> of
          > > her. Her body jolts quite a few times as if the soul had trouble to
          > > get out and just when Mounira pronounced the last Name of God, her
          > > soul left the body. At this exact moment, my father entered the
          > room
          > > in panic as if he knew what was happening.
          > >
          > > She was now above us probably looking at us. My father was trying
          > to
          > > bring her to life; Mounira was crying silently; I don't know where
          > my
          > > two brothers were. Her body seemed relieved; I could even see a
          > > slight smile on her face.
          > >
          > > God Hour had strike. It was a Friday, at 6.00 pm.
          > >
          > > She was buried a few days later in Bouzareah, near Algiers
          > (Algeria)
          > > with her mother, as she wanted.
          > >
          > > In June of the following year, I went with my father to visit her
          > > grave. The cemetery is on the top of a hill. It is a simple and
          > > modest cemetery with very few spaces between the graves, and with a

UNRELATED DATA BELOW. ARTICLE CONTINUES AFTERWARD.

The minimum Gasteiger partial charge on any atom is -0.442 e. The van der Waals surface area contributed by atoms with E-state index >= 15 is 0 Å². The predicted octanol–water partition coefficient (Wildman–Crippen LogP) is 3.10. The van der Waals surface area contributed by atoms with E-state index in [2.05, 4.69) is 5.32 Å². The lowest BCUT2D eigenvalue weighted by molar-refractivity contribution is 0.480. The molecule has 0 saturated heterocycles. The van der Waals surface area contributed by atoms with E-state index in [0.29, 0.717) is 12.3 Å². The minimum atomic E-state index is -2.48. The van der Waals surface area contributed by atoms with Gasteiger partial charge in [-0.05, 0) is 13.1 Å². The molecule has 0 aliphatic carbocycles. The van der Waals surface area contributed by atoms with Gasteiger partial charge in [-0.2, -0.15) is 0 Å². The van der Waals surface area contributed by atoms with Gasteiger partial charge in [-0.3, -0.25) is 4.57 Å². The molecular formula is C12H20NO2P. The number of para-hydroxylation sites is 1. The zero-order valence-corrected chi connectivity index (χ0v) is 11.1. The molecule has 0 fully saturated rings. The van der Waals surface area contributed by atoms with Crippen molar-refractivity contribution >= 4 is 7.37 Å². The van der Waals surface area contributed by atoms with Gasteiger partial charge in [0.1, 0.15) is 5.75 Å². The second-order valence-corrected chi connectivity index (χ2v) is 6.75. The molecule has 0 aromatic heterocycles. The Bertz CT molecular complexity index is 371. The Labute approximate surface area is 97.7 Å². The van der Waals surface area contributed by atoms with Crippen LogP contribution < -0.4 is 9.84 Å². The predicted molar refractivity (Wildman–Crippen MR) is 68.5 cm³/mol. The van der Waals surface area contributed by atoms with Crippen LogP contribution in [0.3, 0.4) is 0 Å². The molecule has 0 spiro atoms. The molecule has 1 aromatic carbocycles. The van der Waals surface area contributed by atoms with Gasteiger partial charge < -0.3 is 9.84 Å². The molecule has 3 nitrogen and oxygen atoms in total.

> > nice view on the horizon. It was a Friday, the day of prayer in
          > > Muslim countries and as we entered the cemetery we could hear from
          > > the mosque the muezzin singing a part of a surat (chapter of the
          > > Koran) that my mother really liked before she died. She used to
          > read
          > > it with my father and she once asked him to stop for it was too
          > much
          > > Light, more Light than she could handle. A little cat was near her
          > > grave looking at us.
          > >
          > > I am glad she was able to feel God's Light before she died and I am
          > > glad I had the privilege to be with her for that special moment.
          > >
          > > "Janna mrityu hasi kanna
          > > Eto shudhu abhinoy
          > > Atma chira abhoy ajoy
          > > Satya sathi sudhamoy."
          > >
          > > This is a song composed by Sri Chinmoy, here is the traduction:
          > >
          > > "Birth and death, smiles and tears
          > > Are a mere play.
          > > The soul is an eternally fearless and unconquerable
          > > Bliss-flooded companion."